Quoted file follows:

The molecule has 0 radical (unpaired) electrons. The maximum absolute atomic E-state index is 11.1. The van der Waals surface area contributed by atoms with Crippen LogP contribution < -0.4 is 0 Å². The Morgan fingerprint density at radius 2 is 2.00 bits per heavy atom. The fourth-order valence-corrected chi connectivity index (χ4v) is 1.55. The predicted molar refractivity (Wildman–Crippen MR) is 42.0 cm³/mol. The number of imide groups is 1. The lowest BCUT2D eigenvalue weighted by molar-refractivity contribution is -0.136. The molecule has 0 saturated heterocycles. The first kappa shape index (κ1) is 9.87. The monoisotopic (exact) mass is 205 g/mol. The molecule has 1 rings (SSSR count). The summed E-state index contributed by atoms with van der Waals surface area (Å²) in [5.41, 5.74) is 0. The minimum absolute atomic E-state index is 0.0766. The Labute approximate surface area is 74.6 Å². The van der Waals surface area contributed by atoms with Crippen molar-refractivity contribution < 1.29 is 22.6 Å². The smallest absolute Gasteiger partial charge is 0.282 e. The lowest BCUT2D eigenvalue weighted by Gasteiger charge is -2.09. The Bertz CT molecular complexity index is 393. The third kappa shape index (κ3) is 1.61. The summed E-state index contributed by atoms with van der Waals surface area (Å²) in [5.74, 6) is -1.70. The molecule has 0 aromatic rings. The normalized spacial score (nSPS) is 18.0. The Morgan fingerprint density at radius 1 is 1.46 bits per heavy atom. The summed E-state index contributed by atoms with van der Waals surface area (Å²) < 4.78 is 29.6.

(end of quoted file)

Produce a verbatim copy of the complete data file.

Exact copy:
The molecule has 0 radical (unpaired) electrons. The maximum absolute atomic E-state index is 11.1. The van der Waals surface area contributed by atoms with Crippen LogP contribution < -0.4 is 0 Å². The Morgan fingerprint density at radius 2 is 2.00 bits per heavy atom. The fourth-order valence-corrected chi connectivity index (χ4v) is 1.55. The predicted molar refractivity (Wildman–Crippen MR) is 42.0 cm³/mol. The number of imide groups is 1. The lowest BCUT2D eigenvalue weighted by molar-refractivity contribution is -0.136. The molecule has 0 saturated heterocycles. The first kappa shape index (κ1) is 9.87. The monoisotopic (exact) mass is 205 g/mol. The molecule has 1 rings (SSSR count). The summed E-state index contributed by atoms with van der Waals surface area (Å²) in [5.41, 5.74) is 0. The minimum absolute atomic E-state index is 0.0766. The Labute approximate surface area is 74.6 Å². The van der Waals surface area contributed by atoms with Crippen molar-refractivity contribution < 1.29 is 22.6 Å². The smallest absolute Gasteiger partial charge is 0.282 e. The lowest BCUT2D eigenvalue weighted by Gasteiger charge is -2.09. The Bertz CT molecular complexity index is 393. The third kappa shape index (κ3) is 1.61. The summed E-state index contributed by atoms with van der Waals surface area (Å²) in [5.74, 6) is -1.70. The molecule has 0 aromatic rings. The normalized spacial score (nSPS) is 18.0. The Morgan fingerprint density at radius 1 is 1.46 bits per heavy atom. The summed E-state index contributed by atoms with van der Waals surface area (Å²) < 4.78 is 29.6.